The Economics of Ecosystems and Biodiversity (TEEB)

The TEEB study was launched by Germany and the European Commission in response to a proposal by the G8+5 Environment Ministers, at their 2007 meeting in Potsdam, Germany, to develop a global study on the economics of biodiversity loss. TEEB is led by Pavan Sukhdev, chairman of Deutsche Bank’s “Global Markets Centre” in Mumbai, a Founder-Director of the ‘Green Accounting for Indian States Project”, and a Co-Chair of the CEESP Theme on Environment, Macroeconomics, Trade & Investment. (TEMTI).

Inspired by the publication of the Millennium Ecosystem Assessment in 2005 and the Review of the Economics of Climate Change by Nicholas Stern in 2006, TEEB aims to promote a better understanding of the economic value of ecosystem services and to provide practical economic tools to account for this value. An interim report of TEEB was presented to the 9th Conference of the Parties to the Convention on Biological Diversity in Bonn, Germany, in May 2008. A second phase of TEEB is currently underway, administered by UNEP with funding from the European Commission, German Federal Ministry for the Environment, and UK Department for Environment, Food and Rural Affairs. The project is overseen by a high-level Advisory Board, including the IUCN Director General, Julia Marton-Lefevre.

The second phase of TEEB will deliver five major studies during the second half of 2009 and the first semester of 2010, as follows:

D0 – the core science component of TEEB will include a state-of-the-art synthesis of theory and methods for valuing biodiversity and ecosystem services. This component is led by Dr Pushpam Kumar of Liverpool University.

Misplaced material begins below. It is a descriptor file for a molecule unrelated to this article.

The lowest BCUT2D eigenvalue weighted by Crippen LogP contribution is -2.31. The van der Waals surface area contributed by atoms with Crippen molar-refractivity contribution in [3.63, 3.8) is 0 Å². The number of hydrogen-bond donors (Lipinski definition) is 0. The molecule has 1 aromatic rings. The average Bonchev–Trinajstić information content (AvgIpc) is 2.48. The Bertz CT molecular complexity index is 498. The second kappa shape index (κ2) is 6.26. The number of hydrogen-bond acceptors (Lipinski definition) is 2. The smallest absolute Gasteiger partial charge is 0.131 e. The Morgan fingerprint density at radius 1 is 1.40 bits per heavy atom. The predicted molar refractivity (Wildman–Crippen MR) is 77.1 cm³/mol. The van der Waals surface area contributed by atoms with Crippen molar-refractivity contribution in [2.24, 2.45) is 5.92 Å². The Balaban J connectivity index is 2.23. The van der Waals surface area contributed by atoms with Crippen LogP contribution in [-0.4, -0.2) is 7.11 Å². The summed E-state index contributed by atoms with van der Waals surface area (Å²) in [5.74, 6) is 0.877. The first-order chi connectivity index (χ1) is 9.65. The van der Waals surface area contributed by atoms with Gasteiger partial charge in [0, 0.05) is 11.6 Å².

D1 – a key focus of TEEB is to support policies that stem biodiversity loss and encourage conservation, including the reform of harmful subsidies, development of payments for ecosystem services, stronger environmental liability and increased financing for protected areas. This component is led by Dr Patrick ten Brink of the Institute for European Environmental Policy (IEEP).

D2 – biodiversity conservation requires strong support for rural communities and local governments, to help them manage their resources and confront external threats. This component of TEEB will provide practical tools for local administrators and is jointly led by Dr Heidi Wittmer of the Helmholtz-Centre for Enviromental Research (UFZ) and Dr Haripriya Gundimeda of the Indian Institute of Technology, Bombay.

D3 – business bears significant responsibility for biodiversity loss but also has a major stake in conserving ecosystems, which provide valuable services to all sectors. This component of TEEB will provide business tools for biodiversity risk assessment and management, identify business opportunities linked to the conservation and sustainable use of biological resources, and promote new tools for measuring and reporting the biodiversity impacts of business. This component is led by Dr Joshua Bishop of IUCN.

D4 – biodiversity conservation ultimately depends on the decisions of individuals, as citizens and consumers. This component of TEEB aims to find novel ways of communicating the economics of ecosystems and biodiversity to a mass audience, around the world. D4 is jointly led by UFZ and Tomorrow’s Company (http://www.tomorrowscompany.com/).

A public Call for Evidence has been launched and contributions are currently being sought for TEEB components on local and regional policy (D2), business (D3) and citizens (D4). The first draft reports on core science (D0) and policy (D1) are nearing completion and will soon be available for public comments. See www.teebweb.info for further details.

CEESP members are encouraged to submit contributions.